• Office life sometimes escapes our ecological vigilance: transport for distant employees, over-packaged meals, waste sorting that needs improving.
• While ecosystems can suffer from not questioning the reasons for growth, Hautes Glaces, is in a growth phase that has resulted in investment, construction and its inherent impacts. This is a transitional phase though and one that has been managed with the highest level of conscience. For our future, the quantities produced are naturally limited by the borders of our small territory, the Trièves, and by the need for farms to have several activities, of which supplying grain for whisky must remain a complementary activity.
• Although we have greatly reduced the carbon footprint of our bottles, we need to make progress in organising their re-use. As a first step, some of our whisky will soon be available in bulk at Hautes Glaces.
The yeasts used in fermentation come from the same source as the grains: they are first collected in the fields. Most whisky on the market use yeasts marketed by the industry, which are very often GMO-derived and designed to produce more alcohol. We prefer to grow our own native yeasts, as their influence is decisive for the quality of our whisky. Over the last five years, this has led us to gather yeasts from our fields, then multiply them in the laboratory and test their physiology and their influence on our liquids.
Today, we are autonomous and keep our yeasts in a growing library that offers us a host of possibilities. Each yeast transforms its environment and expresses its terroir differently. They create their own aromatic profiles, textures and bitterness. In particular, these mountain yeasts allow us to work at lower temperatures, for longer fermentations. A process inspired by the world of wine.
RENEWABLE AND LOCAL ENERGY
Most of the energy we consume is used to heat our stills. Gas is the most common fuel used to make whisky, but we prefer wood, a renewable and locally available resource. Purchased from Alpes Bois Energie - a sector described as 'excellent' by Ademe and bearing the Bois des Alpes label - it is transported directly from sawmills in the nearby Chartreuse massif. This fuel is fed into automatic wood-fired stills that autonomously manage the supply of wood according to the desired temperature. Electricity consumption is very low and comes from a contract with Gazel, which guarantees that it is 100% produced from renewable energy sources.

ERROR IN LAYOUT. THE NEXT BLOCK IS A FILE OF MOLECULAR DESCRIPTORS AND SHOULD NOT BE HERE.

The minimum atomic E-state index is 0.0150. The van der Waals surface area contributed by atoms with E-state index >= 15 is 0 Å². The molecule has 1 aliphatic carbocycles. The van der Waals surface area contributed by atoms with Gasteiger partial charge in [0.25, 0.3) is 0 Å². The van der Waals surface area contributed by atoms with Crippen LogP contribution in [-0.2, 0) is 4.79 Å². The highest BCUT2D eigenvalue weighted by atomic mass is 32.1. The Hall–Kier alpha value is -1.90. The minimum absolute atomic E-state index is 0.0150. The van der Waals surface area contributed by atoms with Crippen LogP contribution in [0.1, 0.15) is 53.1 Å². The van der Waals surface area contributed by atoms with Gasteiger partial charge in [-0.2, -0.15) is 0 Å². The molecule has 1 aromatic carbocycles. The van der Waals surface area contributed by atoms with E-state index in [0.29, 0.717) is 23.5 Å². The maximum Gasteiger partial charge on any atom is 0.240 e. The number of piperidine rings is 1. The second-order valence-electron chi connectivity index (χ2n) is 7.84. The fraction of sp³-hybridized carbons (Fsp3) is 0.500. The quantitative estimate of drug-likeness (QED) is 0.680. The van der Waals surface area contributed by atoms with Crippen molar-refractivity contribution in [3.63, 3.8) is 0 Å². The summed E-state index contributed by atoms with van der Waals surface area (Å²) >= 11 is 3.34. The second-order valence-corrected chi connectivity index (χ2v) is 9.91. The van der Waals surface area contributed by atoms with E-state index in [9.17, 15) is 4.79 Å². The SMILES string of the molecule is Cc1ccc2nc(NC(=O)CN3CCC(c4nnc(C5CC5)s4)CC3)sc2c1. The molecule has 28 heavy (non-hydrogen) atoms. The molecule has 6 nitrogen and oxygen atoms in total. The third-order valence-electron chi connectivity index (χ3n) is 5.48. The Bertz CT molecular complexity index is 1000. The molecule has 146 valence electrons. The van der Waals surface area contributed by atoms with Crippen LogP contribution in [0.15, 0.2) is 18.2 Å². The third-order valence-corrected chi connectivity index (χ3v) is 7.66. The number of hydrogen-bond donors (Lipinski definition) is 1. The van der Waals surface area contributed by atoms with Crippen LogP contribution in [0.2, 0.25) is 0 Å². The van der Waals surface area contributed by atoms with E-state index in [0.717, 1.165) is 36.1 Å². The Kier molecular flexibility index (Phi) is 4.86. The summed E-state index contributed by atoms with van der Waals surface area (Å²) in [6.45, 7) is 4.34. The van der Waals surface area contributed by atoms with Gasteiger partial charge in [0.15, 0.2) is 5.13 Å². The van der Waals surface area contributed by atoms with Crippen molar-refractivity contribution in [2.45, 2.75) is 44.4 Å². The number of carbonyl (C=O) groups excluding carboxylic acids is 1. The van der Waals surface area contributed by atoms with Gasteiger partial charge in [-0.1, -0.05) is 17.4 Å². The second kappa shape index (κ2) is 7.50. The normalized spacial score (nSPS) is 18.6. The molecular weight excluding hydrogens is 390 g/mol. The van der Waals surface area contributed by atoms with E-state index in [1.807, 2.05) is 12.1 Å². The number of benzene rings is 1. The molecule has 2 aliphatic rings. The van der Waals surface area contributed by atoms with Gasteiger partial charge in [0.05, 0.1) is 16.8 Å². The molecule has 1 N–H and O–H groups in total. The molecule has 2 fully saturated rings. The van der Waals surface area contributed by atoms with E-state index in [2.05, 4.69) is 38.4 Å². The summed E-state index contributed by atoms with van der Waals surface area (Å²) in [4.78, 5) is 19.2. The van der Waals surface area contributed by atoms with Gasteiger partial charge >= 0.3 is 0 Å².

WATER AS AN ENERGY CARRIER IN A CLOSED CIRCUIT
Whisky-making alternates between heat (mashing, infusion, distilling) and cold (condensation). We therefore keep the water hot or cold to transfer its temperature according to our needs and avoid further energy consumption. This unique equipment takes up a quarter of the distillery and allows us to store the water in huge vats.
During the mashing process, for example, we need water at 60 or 80 degrees steeping. So we send the mains water (temperature: 8°) to an exchanger where it is heated by 90° water from the still. In addition to this production circuit, we also use excess heat to help heat the buildings.
WATER RECOVERY AND IRRIGATION
Producing just one litre of our whisky requires around ten litres of water. Certain stages require a lot of water, such as malting (a controlled germination process), mashing (steeping the grains in warm water) and distillation, which involves evaporation.
But it's the cleaning of the equipment that uses up this resource the most. To avoid using cleaning products, we choose to wash without any products. This choice is guided by the need to recycle water: Water used to irrigate the fields must be free of certain cleaning products. But this requires large quantities of water to obtain clean containers.
The water from the production process contains the yeast used to make the whisky, which has a real advantage: when used for irrigation, it helps to fertilise the soil. The quantities spilt (1,200 m3 per year) represent the equivalent of a heavy rainfall every year, and a godsend in times of drought.
Previously, we used new, non-recycled glass, which had a high carbon footprint. This was the only way to respect certain traditional whisky aesthetic codes (colourless, shiny, thick glass). Our research led us to do away with this unnecessary constraint and replace the bottle.
We have discovered a solution that is even more environmentally friendly than recycled glass, because it remedies an industrial waste. Technically, the glassmaker's furnaces cannot stop between one batch of new glass and another of recycled glass. Between the two, the factory casts bottles that cannot be sold because their colour does not meet customers' requirements. Although they are of excellent quality, they are never used again and are destroyed and then recycled. To help avoid this waste, we decided that our bottles could be made from this "transitional glass" which, although it doesn't offer exactly the shade that some people are looking for, has two advantages: it avoids waste and is 96% recycled.